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Jackson Hole artist Jennifer Hoffman paints Flat Creek and the National Elk Refuge from a piece of conservation property donated to the Jackson Hole Land Trust by Spring Creek Ranch. Photograph by Bradly J. Boner

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Fall Arts Festival

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Hello, Bison In Greeting the Dawn, massive creature returns to Fall Arts poster. — By Jennifer Dorsey

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ometimes things just come together perfectly. Members of the Fall Arts Festival Committee selecting the image for the 2016 poster image were interested in a traditional style of painting in general and a bison in particular. After all, bison generally come to mind when you think “Jackson Hole wildlife,” but it’s been nearly twenty years since one was centerpiece of a Fall Arts Festival poster. You have to go back to 1998 and the blazing, contemporary image of Malcolm Furlow’s Galloping Bison. “We haven’t had a bison in a really long time,” said Maureen Murphy, director of special events for the Jackson Hole Chamber of Commerce. “And we’ve never had a traditional piece with a bison.” The assignment suited 2016 festival featured artist Edward “Ned” Aldrich to a T. Bison are a “fascinating creature” to paint, he said, for the texture and color subtleties of their coats and for the animals’ physical presence. “When you stand right by them it humbles you because of their power and their massiveness,” he said. Aldrich tried to capture all that in Greeting the Dawn, the painting selected as the 2016 Fall Arts Festival image. The focus of the painting is a bull—a “patriarch,” Aldrich said— standing in the foreground, staring at the viewer with a watchful expression while members of his herd graze peacefully in the background. “He’s got the potential of being threatening, but he’s not quite there yet,” Aldrich said. In contrast to Furlow’s 1998 poster art, in which a lone bison rendered in electric colors leaped off a red background, Aldrich’s piece is all warm glow, from the browns and rust of the bisons’ coats to the autumn-yellow cottonwoods and the sunlit expanse of Mount Moran in the background. Aldrich said he worked off a photo he took of the Tetons one morning last September. He loved the tonality of the early light, he

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Opposite: Edward Aldrich’s Greeting the Dawn, an oil painting measuring 52 by 64 inches, is the 2016 Fall Arts Festival poster image.


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Fall Arts Festival featured artist Edward Aldrich enjoys working on location. Meet him from 3 to 5 p.m. September 14 at Mountain Trails Gallery, where he’ll be signing posters with his featured painting, Greeting the Dawn.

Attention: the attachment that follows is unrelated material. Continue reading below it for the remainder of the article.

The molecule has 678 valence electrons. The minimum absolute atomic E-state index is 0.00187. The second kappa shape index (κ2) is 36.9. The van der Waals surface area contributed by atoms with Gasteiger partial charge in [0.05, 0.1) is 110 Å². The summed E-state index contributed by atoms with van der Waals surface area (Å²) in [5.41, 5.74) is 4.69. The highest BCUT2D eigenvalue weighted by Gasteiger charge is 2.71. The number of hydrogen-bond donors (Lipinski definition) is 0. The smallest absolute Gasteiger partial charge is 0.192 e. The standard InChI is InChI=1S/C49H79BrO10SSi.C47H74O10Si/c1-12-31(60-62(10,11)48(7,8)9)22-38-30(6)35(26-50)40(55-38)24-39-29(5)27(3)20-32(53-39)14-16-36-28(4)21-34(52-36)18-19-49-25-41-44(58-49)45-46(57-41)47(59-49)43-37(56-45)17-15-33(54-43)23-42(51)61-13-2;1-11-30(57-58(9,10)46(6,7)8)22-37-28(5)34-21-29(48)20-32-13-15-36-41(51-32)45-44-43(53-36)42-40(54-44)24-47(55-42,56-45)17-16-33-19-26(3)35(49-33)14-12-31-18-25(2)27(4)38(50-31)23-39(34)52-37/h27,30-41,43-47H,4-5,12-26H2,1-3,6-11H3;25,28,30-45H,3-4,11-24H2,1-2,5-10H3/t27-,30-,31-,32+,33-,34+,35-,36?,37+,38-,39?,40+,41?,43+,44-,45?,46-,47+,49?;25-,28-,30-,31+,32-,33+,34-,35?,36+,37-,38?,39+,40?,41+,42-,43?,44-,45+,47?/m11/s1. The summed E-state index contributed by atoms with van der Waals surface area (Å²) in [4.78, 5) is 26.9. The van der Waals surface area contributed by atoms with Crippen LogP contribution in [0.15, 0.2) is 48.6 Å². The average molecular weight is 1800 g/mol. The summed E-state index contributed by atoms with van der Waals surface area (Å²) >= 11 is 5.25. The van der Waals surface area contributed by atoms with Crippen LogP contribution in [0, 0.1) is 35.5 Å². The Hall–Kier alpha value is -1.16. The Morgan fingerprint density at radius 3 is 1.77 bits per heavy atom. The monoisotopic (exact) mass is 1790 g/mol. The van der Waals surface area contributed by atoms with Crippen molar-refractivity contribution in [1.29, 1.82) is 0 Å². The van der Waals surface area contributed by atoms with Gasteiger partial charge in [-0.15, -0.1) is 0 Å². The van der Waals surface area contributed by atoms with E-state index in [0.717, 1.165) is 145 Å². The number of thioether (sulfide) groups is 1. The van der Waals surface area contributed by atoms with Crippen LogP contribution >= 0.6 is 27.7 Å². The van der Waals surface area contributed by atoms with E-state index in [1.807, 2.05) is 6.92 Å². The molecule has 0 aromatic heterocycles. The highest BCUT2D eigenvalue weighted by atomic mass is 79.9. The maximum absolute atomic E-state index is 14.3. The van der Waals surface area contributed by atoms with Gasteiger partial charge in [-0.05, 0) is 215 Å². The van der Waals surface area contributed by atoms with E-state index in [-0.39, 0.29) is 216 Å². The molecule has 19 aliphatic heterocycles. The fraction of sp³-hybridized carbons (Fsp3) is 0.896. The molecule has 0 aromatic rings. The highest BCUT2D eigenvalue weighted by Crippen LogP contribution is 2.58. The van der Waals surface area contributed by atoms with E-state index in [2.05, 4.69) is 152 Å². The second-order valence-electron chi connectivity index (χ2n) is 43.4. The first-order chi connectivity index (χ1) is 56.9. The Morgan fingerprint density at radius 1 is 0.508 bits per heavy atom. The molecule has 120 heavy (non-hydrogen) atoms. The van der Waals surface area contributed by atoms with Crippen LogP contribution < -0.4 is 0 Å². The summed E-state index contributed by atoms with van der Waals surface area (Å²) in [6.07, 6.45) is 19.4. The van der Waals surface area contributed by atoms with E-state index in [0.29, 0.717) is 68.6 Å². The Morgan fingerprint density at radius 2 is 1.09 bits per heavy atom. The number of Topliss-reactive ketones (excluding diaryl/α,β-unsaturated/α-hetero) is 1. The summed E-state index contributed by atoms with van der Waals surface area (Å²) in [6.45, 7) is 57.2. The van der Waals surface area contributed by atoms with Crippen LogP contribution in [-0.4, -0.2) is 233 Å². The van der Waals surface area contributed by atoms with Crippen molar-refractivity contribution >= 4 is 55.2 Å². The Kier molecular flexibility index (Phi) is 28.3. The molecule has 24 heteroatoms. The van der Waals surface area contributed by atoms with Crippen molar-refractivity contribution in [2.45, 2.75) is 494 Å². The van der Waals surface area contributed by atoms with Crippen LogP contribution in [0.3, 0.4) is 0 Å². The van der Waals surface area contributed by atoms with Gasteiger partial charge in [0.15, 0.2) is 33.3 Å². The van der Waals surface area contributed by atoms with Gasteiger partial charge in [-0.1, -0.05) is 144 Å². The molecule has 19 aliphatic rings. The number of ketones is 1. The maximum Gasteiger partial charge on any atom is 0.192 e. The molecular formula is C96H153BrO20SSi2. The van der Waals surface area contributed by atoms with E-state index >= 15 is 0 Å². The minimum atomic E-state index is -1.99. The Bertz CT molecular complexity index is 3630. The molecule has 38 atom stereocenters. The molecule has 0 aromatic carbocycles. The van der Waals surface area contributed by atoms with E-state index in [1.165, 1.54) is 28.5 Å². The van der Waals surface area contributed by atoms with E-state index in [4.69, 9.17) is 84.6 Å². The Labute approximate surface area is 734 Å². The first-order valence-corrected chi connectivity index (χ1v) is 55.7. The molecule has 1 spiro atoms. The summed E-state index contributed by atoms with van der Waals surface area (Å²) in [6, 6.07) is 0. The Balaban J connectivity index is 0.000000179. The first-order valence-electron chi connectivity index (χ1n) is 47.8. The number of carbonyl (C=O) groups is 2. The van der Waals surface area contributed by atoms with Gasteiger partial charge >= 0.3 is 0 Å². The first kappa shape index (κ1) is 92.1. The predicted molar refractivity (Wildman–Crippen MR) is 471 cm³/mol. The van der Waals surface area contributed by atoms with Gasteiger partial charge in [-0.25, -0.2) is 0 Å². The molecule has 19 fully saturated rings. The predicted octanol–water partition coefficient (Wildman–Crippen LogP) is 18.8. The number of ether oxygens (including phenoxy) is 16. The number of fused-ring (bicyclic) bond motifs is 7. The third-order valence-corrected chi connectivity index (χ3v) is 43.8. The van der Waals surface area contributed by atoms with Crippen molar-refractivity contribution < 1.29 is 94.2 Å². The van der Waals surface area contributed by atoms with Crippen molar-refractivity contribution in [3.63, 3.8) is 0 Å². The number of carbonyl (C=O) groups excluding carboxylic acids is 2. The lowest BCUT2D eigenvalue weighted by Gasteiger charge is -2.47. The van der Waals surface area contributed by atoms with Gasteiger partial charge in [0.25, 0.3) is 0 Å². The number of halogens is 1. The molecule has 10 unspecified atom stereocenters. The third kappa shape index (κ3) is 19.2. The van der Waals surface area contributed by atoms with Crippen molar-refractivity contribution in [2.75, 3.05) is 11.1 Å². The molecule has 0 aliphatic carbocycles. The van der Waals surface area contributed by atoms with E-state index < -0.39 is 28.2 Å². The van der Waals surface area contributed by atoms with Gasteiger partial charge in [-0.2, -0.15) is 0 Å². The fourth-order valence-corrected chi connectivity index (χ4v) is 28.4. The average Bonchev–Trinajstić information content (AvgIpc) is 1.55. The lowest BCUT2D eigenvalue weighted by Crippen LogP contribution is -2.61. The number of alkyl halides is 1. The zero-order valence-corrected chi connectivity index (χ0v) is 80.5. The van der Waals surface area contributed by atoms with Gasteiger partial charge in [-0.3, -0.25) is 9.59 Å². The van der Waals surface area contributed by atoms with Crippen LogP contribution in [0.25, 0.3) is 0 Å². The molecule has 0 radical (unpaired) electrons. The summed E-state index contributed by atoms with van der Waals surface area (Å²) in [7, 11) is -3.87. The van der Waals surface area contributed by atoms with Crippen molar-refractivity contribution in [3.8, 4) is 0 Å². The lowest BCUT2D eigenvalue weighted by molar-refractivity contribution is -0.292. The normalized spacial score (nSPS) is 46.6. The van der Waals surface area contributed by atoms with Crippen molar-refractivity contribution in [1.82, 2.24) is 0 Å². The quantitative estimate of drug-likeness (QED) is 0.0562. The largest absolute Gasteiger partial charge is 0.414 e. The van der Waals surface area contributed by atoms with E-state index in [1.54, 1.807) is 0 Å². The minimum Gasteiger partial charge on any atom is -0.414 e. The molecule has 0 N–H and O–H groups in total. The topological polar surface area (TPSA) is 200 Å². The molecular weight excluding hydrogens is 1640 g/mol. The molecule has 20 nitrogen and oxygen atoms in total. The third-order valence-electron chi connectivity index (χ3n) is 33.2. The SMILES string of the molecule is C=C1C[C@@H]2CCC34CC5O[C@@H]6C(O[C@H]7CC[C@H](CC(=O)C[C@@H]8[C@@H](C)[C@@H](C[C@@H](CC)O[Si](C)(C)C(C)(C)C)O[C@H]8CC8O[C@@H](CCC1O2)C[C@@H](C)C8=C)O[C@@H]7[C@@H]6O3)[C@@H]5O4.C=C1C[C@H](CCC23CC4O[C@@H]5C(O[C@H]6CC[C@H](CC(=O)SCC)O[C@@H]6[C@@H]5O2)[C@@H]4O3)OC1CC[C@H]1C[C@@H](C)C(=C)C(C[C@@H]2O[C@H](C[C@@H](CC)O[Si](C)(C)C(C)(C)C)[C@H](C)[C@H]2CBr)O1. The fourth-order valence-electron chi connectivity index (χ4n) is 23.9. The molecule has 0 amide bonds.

Plan Your Fall Arts Festival // WEDNESDAY, SEPTEMBER 7 Jewelry and Artisan Luncheon, 11 a.m.-3 p.m. at The Inn at Jackson Hole Conference Center. See and purchase a broad mix of items. A percentage of sales benefits the National Museum of Wildlife Art. Tickets $135. wildlifeart.org. // THURSDAY, SEPTEMBER 8 Western Design Conference Opening Preview Party and Fashion Show, 6-10 p.m. at Snow King Sports and Events Center. Get first looks at oneof-a-kind functional art, including furniture, jewelry, home accessories, and fashion. Tickets $50-$125. westerndesignconference.com. // FRIDAY, SEPTEMBER 9 Western Design Conference Exhibit + Sale, 10 a.m.-5 p.m. today and September 10-11 at Snow King Sports and Events Center. More than 130 artists present contemporary and traditional furniture, fashion, jewelry, and home décor. Tickets $15 at the door. westerndesignconference.com. Palates and Palettes Gallery Walk, 5-8 p.m. at various locations. More than thirty art galleries pair with restaurants for receptions. Free. // SATURDAY, SEPTEMBER 10 Historic Ranch Tours, 2 p.m. at a selection of private properties. Visit working ranches, complete with cowboys, entertainment, and barbecue. Tickets $60. (307) 733-3316. // SUNDAY, SEPTEMBER 11 17th annual Takin’ It to the Streets art fair, 10 a.m.-4 p.m. on Town Square. Art Association of Jackson Hole’s open-air juried fair features forty local artists. Free admission. Taste of the Tetons, 11 a.m.-3 p.m. on Town Square. Chefs offer bitesized morsels alongside the Rotary Supper Club’s wine tasting and silent auction. Howdy Pardners organize live music for Picking in the Park. Taste tickets cost $1 each. // WEDNESDAY, SEPTEMBER 14 Poster signing with Edward Aldrich, 3-5 p.m. at Mountain Trails Gallery. 10